20 September 2019
Prime Minister Shinzo Abe has used the last resort of calling snap elections to regain political power. Photo: Bloomberg
Prime Minister Shinzo Abe has used the last resort of calling snap elections to regain political power. Photo: Bloomberg

Implications of Abe’s landslide victory

Japan’s ruling parties (LDP and Komei) secured a landslide victory in the lower house election on Oct. 22, despite Prime Minister Shinzo Abe’s relatively low support ratings.

Although four seats are still undecided (as of 11 a.m. on Oct. 23), the coalition has won 312 seats (LDP: 283, Komei: 29) out of a total of 465. This result is higher than any media estimates and even Abe said he did not expect such a big victory, according to Asahi News.

One possible factor for the ruling parties’ sweeping victory was bad weather due to a strong typhoon, which probably dissuaded some people from voting. The low turnout – about 53.6 percent, close to the historical low of 52.66 percent in 2014 – likely benefited the ruling parties.

Another big factor, in our view, was the splitting of votes among opposition parties. The new Party of Hope (PH) won only 49 seats, and Ishin-nokai, which supports changing Japan’s constitution, secured nine seats. The largest opposition party, the Constitutional Democratic Party, whose stances are typically in opposition to the LDP’s policies, took 54 seats.

Short-term implications

In the short term, Abe’s landslide victory should increase expectations for a stable political regime. We expect the LDP to implement a supplementary budget of around 2 trillion yen (0.4 percent of GDP), and support the reappointment of Haruhiko Kuroda as Bank of Japan governor from April 2018.

Medium to long-term implications

We think the medium to long-term implications are neutral. Now that the LDP-Komei coalition obtained a two-thirds majority, it will likely focus more on changing Japan’s constitution than on implementing economic reforms in 2018. Also, the probability of a VAT hike, from 8 percent to 10 percent, as scheduled in Oct. 2019 has increased.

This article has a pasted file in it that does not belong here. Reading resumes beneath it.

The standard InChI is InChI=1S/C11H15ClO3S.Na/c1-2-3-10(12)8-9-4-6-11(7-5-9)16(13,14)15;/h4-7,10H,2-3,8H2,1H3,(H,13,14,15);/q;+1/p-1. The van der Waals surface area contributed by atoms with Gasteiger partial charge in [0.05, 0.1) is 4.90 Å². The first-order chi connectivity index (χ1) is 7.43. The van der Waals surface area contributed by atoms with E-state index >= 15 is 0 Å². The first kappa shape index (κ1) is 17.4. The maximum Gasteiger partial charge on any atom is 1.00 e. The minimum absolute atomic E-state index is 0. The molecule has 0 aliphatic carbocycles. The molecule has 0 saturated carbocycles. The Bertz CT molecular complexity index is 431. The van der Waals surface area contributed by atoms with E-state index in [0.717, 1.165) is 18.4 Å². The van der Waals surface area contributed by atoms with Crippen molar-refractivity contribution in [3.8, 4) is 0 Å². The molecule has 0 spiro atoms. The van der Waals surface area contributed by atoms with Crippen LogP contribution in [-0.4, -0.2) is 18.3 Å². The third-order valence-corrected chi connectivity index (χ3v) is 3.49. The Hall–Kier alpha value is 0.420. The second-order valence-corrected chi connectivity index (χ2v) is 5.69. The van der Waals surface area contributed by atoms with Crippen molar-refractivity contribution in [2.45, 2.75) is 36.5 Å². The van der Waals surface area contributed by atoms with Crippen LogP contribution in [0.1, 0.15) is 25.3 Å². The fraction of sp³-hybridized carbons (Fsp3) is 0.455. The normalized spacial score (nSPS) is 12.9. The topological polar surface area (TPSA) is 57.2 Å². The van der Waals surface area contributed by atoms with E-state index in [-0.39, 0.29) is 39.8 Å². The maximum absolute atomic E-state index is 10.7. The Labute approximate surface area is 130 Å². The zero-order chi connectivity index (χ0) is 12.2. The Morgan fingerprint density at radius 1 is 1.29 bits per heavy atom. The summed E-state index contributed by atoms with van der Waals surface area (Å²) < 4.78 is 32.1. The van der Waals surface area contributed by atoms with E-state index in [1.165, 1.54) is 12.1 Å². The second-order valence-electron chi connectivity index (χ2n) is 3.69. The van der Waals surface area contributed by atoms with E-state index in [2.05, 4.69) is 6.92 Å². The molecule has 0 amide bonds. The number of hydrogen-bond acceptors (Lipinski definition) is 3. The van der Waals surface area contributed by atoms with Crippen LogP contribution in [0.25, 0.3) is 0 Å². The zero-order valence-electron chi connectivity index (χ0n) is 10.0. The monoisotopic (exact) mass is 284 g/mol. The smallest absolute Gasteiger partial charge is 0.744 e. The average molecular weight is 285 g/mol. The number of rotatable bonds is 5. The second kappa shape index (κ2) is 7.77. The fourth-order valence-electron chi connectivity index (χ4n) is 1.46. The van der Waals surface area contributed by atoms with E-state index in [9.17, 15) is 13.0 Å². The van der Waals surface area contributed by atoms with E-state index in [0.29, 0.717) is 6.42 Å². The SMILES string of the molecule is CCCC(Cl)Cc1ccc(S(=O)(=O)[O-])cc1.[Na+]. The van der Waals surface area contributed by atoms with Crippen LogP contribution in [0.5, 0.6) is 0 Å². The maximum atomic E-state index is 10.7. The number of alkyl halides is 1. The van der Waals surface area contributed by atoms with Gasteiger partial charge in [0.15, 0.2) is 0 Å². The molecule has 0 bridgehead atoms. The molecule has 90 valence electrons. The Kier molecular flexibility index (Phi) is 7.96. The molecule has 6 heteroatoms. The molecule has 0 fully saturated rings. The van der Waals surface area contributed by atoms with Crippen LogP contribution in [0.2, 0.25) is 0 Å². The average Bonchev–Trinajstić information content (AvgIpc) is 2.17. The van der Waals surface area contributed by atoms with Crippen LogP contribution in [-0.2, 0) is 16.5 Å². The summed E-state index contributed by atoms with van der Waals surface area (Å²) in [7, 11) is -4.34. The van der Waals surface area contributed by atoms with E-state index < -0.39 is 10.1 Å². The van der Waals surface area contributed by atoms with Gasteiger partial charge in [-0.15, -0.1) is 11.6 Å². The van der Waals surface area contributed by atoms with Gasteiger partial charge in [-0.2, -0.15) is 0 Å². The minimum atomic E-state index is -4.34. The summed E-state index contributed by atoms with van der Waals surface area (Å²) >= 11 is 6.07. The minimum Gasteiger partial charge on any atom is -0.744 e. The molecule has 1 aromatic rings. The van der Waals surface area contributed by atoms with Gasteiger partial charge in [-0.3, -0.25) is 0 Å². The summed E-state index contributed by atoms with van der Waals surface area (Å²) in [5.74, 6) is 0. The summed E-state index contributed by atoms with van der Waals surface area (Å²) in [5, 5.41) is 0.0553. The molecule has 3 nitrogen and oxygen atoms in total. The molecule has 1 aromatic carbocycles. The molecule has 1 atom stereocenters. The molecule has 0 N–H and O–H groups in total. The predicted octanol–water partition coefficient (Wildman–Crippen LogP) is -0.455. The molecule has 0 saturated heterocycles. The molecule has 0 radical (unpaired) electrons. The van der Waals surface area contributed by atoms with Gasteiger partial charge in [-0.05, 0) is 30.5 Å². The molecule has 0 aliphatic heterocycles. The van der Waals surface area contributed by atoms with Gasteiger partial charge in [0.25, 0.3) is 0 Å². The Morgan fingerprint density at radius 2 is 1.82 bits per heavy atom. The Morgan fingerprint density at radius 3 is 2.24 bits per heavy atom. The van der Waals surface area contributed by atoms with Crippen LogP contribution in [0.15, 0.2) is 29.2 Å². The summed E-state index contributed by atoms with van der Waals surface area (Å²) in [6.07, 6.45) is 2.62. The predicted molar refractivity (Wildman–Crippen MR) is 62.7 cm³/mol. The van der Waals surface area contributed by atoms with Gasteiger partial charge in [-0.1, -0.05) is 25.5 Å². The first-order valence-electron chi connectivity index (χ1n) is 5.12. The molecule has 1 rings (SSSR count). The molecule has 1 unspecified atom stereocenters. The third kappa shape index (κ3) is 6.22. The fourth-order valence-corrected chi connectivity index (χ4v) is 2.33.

The PH’s lower than expected result could decrease the likelihood of ruling parties adopting its positions, such as discarding the VAT hike, tackling ample corporate savings and enhancing the corporate restructuring tax.

Furthermore, now that Abe has used the last resort of calling snap elections to regain political power, if his support ratings drop in the future, Abe’s situation within the LDP could be seriously in danger at the LDP’s representative election in September 2018.

Lower approval ratings could cause some opposition to Abe within the LDP, making it more difficult for him to realize his agenda (i.e. radical deregulation, fiscal expansion and tax reforms).

Neutral on Japanese equities

A big change to Abenomics is unlikely, in our view. The market is likely to focus on the sustainability of economic growth and on corporate earnings. Alongside the global economic expansion, we expect Japan’s economy to grow faster than trend for a while.

However, we think corporate earnings growth has already hit its peak. We expect EPS growth to decelerate in FY2018 (March 2019), thus limiting Japanese equities’ upside potential. We remain neutral on Japan in our global tactical asset allocation, and prefer stocks that benefit from Japan’s tightening labor markets or from the emergence of inflation.

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Executive Director and Regional CIO Japan, UBS